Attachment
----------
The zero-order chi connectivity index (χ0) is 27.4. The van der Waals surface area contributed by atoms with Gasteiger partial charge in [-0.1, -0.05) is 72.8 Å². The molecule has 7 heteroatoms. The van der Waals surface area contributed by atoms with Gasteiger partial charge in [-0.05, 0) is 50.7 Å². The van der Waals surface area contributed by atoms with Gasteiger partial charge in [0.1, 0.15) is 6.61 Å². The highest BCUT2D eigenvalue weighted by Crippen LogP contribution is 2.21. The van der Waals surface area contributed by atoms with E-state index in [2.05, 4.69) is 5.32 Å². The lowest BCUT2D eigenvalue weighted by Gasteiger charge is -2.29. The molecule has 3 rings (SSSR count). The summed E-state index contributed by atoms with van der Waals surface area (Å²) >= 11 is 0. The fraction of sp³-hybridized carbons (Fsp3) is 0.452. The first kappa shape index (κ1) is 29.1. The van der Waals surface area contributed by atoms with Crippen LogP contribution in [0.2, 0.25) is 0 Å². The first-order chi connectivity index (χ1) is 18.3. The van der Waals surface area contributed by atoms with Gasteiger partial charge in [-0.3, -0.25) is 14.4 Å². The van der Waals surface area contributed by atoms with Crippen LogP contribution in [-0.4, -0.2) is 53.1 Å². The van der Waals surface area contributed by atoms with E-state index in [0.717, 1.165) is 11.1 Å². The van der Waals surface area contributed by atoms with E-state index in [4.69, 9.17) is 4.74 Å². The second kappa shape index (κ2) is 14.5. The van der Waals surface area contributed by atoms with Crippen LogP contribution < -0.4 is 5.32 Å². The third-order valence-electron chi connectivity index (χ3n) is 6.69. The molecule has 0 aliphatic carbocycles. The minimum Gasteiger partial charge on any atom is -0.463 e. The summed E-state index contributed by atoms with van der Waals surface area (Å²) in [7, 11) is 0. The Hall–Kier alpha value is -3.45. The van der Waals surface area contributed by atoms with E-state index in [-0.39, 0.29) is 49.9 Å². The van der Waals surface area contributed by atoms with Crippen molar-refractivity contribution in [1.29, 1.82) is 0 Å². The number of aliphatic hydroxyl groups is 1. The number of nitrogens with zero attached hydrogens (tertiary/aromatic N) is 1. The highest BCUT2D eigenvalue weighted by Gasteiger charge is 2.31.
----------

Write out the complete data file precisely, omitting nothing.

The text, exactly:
The zero-order chi connectivity index (χ0) is 27.4. The van der Waals surface area contributed by atoms with Gasteiger partial charge in [-0.1, -0.05) is 72.8 Å². The molecule has 7 heteroatoms. The van der Waals surface area contributed by atoms with Gasteiger partial charge in [-0.05, 0) is 50.7 Å². The van der Waals surface area contributed by atoms with Gasteiger partial charge in [0.1, 0.15) is 6.61 Å². The highest BCUT2D eigenvalue weighted by Crippen LogP contribution is 2.21. The van der Waals surface area contributed by atoms with E-state index in [2.05, 4.69) is 5.32 Å². The lowest BCUT2D eigenvalue weighted by Gasteiger charge is -2.29. The molecule has 3 rings (SSSR count). The summed E-state index contributed by atoms with van der Waals surface area (Å²) >= 11 is 0. The fraction of sp³-hybridized carbons (Fsp3) is 0.452. The first kappa shape index (κ1) is 29.1. The van der Waals surface area contributed by atoms with Crippen LogP contribution in [0.2, 0.25) is 0 Å². The first-order chi connectivity index (χ1) is 18.3. The van der Waals surface area contributed by atoms with Gasteiger partial charge in [-0.3, -0.25) is 14.4 Å². The van der Waals surface area contributed by atoms with Crippen LogP contribution in [-0.4, -0.2) is 53.1 Å². The van der Waals surface area contributed by atoms with E-state index in [0.717, 1.165) is 11.1 Å². The van der Waals surface area contributed by atoms with E-state index in [4.69, 9.17) is 4.74 Å². The second kappa shape index (κ2) is 14.5. The van der Waals surface area contributed by atoms with Crippen LogP contribution < -0.4 is 5.32 Å². The third-order valence-electron chi connectivity index (χ3n) is 6.69. The molecule has 0 aliphatic carbocycles. The minimum Gasteiger partial charge on any atom is -0.463 e. The summed E-state index contributed by atoms with van der Waals surface area (Å²) in [7, 11) is 0. The Hall–Kier alpha value is -3.45. The van der Waals surface area contributed by atoms with E-state index in [-0.39, 0.29) is 49.9 Å². The van der Waals surface area contributed by atoms with Crippen molar-refractivity contribution in [1.29, 1.82) is 0 Å². The number of aliphatic hydroxyl groups is 1. The number of nitrogens with zero attached hydrogens (tertiary/aromatic N) is 1. The highest BCUT2D eigenvalue weighted by Gasteiger charge is 2.31.